7 ways to effectively communicate agricultural science7 ways to effectively communicate agricultural science
Want to be a better agricultural advocate in 2019? It starts with changing the way we communicate with our consumers. Learn how understanding their values can help us better share our science.
December 31, 2018
Who is ready to hit the ground running in 2019? We are going to need all hands on deck to appropriately and effectively communicate our agricultural stories in the New Year.
One of my resolutions is to improve the way I present the messages I want to share. It can be easy to just preach to the choir (other producers) and as a result, we often use language that speaks to our value systems and beliefs. But how are our consumers receiving our messages? How are they interpreting our science?
These were the questions asked by Mike Dahlstrom, associate professor of journalism and mass communication at Iowa State University. Dahlstrom presented at the National Institute for Animal Agriculture Antibiotic Symposium last November, and an industry friend of mine recently shared his message with me.
The 13-minute presentation titled, “Communicating Your Science: What’s It Really About?” can be found on YouTube by clicking here. It’s well worth your time to watch the entire thing, but I’ve put together a quick summation of Dahlstrom’s message on today’s blog.
Here are the key points from this speech, which can be applied to help us all become more effective agricultural advocates in 2019.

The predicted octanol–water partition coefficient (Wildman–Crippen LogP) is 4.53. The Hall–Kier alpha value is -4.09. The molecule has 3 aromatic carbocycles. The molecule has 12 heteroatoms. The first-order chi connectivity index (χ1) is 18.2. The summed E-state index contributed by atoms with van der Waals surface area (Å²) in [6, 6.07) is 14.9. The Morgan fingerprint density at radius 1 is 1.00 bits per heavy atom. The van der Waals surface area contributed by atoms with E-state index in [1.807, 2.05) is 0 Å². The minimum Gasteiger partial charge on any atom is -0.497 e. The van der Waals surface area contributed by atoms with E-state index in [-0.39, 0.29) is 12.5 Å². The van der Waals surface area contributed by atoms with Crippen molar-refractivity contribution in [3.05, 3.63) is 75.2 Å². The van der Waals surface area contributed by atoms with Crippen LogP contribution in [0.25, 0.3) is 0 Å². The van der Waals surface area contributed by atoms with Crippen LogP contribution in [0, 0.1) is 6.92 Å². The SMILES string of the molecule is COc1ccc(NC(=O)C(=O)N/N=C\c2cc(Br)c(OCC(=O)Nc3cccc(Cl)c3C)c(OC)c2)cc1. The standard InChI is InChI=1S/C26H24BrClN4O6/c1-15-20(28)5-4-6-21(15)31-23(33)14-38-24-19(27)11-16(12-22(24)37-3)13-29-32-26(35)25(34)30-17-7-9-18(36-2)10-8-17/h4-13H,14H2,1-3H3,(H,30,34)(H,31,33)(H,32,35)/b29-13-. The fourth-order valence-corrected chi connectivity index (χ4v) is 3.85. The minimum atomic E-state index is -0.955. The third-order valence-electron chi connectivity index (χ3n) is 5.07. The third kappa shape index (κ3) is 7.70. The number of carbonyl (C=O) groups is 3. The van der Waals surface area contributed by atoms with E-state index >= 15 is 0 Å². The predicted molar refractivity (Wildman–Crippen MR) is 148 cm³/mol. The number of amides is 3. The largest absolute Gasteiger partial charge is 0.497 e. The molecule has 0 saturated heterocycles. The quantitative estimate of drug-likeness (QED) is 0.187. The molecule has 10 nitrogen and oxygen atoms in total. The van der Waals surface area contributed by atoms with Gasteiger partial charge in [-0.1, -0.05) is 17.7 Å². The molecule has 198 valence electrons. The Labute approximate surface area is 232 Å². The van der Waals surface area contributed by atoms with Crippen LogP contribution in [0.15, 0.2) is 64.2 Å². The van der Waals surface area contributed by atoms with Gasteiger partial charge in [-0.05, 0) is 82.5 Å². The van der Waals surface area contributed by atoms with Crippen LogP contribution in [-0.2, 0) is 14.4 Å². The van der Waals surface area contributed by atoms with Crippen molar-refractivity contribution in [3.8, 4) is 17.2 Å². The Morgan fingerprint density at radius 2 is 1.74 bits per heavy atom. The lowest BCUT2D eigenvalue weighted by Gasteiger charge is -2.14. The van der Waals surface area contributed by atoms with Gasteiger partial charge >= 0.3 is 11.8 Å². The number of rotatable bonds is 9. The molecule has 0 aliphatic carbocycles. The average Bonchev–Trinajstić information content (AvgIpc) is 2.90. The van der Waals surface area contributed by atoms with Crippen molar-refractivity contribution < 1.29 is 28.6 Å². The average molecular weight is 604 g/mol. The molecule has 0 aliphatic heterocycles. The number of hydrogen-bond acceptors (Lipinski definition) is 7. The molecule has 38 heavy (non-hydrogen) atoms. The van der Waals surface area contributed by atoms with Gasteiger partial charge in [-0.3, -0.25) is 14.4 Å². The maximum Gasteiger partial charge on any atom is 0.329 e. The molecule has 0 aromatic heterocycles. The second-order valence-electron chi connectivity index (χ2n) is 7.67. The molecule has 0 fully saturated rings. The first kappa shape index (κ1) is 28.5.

1. Avoid jargon
Dahlstrom says, “Science uses words that often mean nothing to a non-expert. Describe your science only using words your audience uses frequently.”
2. Analogies and metaphors
“Maybe a picture is worth 1,000 words, but a great metaphor is worth 1,000 pictures,” he explains. “Analogies and metaphors offer a comparison to allow a complex topic to be understood through a familiar idea.”
3. Narrative examples
Place abstract ideas into everyday contexts through specific stories to increase relevance, he suggests.
Dahlstrom adds, “Instead of saying, ‘antimicrobial resistance is a serious threat to public health,’ we could say, ‘Robert should have recovered quickly from his surgery, but MRSA had other plans.’
4. Consider the best model of communication
In a nutshell, Dahlstrom says we often revert to the transmission model, which focuses on the transmission of facts with a source, transmitter, noise source, channel, receiver and destination. We believe we have knowledge that the consumer doesn’t, and we try to transmit our knowledge across many barriers to be received by our audience. As a result, the information is often lost in translation.
Another similar model is the deficit model of science communication, where science generates knowledge that needs to get to society.
“This does not work,” he says. “Knowledge and attitudes about science are generally not correlated. More knowledge can actually lead to less favorable attitudes toward science and greater polarization.”
He explains, “The reason is knowledge is important but not easy to interpret until applied to an underlying value system. It is this application that drives attitudes, behaviors and acceptance of scientific technologies. There are many competing values across audiences. Science describes and explains the world but can never tell society what should be done.”
Dahlstrom gives the example of raw milk. Should raw milk be legal? The science, he says, is that drinking raw milk significantly increases the risk of food-borne illnesses. However, underlying values differ. Value one is, ‘I want to keep people safe,’ while value two is, ‘I want freedom of choice.’”
5. Use the public engagement of science model to communicate with consumers